KLM, the Dutch airline, has successfully used this approach to foster a stronger client-centric mind-set among its employees. Operating in a highly competitive market with tight margins, the airline decided to target the lucrative segment of small and midsize enterprises directly. This approach required a significant shift in perceptions, not least because KLM traditionally focused on larger corporate clients and was often seen as distant, even arrogant, by smaller businesses.
Rather than taking the traditional focus-group route to find new ways to improve the offering, the company’s executives opted for a large-scale digital dialogue between KLM and its emerging customers in this segment. The resulting Bluelab idea-management platform involved 1,500 participants from small and midsize businesses, who generated more than 1,000 concrete ideas and 4,000 other contributions. Both management and customer-facing staff from KLM Netherlands actively participated in these discussions. According to one senior executive, the initiative has “opened our eyes to the possibilities of social media to build a far stronger customer focus among our staff.” KLM has since become one of the airline industry’s foremost social-media exponents.
Companies can embrace key customers in a variety of ways. Mobile apps can transmit a continually updated stream of client quotes on the product and service experience. A buddy system can allow individual customers and employees to have online conversations—preceded, perhaps, by a customer-experience event at which clients and employees explore new paths to common goals. Idea-management platforms can solicit customers’ help in solving vexing problems. Or a company might create social “mystery shoppers” who follow internal conversations anonymously and comment on them.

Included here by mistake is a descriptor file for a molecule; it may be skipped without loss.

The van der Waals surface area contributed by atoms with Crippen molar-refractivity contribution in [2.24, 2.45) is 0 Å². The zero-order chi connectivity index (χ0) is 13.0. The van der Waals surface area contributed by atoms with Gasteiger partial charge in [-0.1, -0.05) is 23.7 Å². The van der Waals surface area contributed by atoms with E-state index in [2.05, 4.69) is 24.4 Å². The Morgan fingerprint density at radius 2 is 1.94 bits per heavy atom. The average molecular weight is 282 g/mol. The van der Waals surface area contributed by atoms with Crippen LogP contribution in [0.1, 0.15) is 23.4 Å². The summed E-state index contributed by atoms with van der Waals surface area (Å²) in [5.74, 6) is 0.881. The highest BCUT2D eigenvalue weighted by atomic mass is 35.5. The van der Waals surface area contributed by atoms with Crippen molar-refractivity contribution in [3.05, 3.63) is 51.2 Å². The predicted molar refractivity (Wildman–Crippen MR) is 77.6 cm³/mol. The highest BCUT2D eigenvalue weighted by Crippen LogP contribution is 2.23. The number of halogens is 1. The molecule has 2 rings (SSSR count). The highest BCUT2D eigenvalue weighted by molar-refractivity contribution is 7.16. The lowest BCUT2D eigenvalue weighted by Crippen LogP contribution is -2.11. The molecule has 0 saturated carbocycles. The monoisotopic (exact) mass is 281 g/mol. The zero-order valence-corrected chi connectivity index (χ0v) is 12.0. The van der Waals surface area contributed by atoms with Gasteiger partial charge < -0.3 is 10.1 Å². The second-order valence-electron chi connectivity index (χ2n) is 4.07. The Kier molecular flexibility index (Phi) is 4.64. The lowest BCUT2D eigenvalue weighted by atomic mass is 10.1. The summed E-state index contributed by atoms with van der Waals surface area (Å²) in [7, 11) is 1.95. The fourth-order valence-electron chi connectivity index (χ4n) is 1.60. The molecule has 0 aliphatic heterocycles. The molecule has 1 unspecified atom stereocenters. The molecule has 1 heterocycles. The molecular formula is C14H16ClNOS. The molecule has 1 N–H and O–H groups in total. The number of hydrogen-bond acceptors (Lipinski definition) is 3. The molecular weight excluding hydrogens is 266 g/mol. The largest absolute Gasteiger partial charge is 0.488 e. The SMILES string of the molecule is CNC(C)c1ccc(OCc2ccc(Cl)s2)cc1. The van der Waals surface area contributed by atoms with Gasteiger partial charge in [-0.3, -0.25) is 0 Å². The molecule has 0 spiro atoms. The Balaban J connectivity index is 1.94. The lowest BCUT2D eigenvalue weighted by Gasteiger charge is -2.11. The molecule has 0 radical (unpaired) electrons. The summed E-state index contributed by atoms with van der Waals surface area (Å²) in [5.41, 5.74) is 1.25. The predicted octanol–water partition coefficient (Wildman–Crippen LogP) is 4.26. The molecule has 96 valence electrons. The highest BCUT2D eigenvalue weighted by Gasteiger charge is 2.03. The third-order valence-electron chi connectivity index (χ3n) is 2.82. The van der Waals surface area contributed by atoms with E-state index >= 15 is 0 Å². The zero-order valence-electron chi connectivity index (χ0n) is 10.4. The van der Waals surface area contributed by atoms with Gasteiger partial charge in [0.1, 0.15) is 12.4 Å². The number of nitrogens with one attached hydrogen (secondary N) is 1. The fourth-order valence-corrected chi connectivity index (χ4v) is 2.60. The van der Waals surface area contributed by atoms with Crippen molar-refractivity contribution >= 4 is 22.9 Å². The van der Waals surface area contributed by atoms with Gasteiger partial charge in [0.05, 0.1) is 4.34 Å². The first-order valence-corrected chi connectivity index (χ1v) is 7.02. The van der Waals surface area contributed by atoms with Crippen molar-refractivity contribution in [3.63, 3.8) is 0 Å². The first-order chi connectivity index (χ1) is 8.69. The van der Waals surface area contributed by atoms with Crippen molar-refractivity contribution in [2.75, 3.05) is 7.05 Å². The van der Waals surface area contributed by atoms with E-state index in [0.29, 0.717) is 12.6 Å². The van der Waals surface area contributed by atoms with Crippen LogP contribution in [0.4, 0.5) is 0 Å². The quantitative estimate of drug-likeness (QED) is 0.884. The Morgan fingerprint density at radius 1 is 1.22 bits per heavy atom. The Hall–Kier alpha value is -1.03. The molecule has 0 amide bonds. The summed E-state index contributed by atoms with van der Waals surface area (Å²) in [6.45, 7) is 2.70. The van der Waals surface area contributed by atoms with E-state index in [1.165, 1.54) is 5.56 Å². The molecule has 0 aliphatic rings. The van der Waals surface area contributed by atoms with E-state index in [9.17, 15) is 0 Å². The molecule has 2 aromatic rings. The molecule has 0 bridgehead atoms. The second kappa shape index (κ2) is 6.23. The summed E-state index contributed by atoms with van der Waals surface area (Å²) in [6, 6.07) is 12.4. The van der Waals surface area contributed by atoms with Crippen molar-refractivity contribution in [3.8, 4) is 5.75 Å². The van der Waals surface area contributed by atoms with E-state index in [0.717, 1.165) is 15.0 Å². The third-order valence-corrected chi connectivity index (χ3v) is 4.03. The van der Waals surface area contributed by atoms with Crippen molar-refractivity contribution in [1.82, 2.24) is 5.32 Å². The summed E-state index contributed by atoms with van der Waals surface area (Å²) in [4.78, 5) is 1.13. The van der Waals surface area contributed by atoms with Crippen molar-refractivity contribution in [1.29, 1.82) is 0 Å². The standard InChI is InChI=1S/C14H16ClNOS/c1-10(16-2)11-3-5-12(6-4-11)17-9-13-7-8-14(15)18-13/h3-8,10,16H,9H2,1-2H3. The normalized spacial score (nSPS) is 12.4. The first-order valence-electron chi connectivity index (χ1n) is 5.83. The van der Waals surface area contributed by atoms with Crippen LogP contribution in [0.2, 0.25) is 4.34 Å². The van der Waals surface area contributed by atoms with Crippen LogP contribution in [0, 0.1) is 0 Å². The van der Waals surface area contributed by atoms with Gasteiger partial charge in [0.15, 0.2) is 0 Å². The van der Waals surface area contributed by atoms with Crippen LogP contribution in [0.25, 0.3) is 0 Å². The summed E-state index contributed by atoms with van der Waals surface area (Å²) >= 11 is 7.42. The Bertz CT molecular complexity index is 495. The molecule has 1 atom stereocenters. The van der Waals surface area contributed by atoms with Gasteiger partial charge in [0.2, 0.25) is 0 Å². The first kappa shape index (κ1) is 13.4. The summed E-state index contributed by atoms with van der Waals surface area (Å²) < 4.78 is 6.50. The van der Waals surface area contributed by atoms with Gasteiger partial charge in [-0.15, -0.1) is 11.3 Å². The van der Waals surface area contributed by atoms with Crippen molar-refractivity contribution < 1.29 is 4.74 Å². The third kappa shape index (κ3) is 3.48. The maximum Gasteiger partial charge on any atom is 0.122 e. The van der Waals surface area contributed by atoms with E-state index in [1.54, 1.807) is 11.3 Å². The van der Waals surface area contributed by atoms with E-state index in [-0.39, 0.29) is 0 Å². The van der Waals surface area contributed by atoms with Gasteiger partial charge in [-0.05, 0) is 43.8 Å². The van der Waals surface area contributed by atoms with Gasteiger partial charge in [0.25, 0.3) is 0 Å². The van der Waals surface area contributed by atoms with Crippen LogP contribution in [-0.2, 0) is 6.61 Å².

4. Uniting a dispersed sales force to drive higher sales
We’re all creatures of habit, often reluctant to ditch comfortable routines and to apply new ways of doing things. The desire to address exactly this problem recently prompted a leading beverage company in Africa to employ social media to engage with its far-flung sales force (1,000 reps servicing around 100,000 individual outlets) and win back market share. These reps traditionally had spent several weeks at a time on the road, rarely checking in with the head office and therefore operating in a feedback and knowledge vacuum. Inevitably, they had become disconnected from the organization, and performance suffered.
The turnaround started after the company implemented a simple, low-budget system that uses the hive’s collective wisdom to give each sales rep and call-center agent regular, real-time, and personalized information. Given time pressures, cash constraints, and concerns over the rate of thefts in African townships, the company opted to issue simple mobiles rather than the latest smartphones with a specialized app.
Staff at the center collected ideas based on intelligence gleaned from the calls and e-mails of the sales reps themselves and from district managers familiar with current issues in the beverage trade. The company also analyzed customer data highlighting pockets of fiercer-than-normal competition or SKUs that were selling particularly well. Such insights were then shared with reps and agents, who each received two or three personalized SMS messages a day. Managers could further use this rudimentary social platform to communicate with the sales force by, for example, congratulating teams when they hit milestones and generally celebrating success. The company also created a call-center “leaderboard” allowing executives to track the agents most responsive to the new information at their disposal. The executives then freed up time for these “early adopters” to coach their peers, provide feedback, and strengthen the system with additional insights.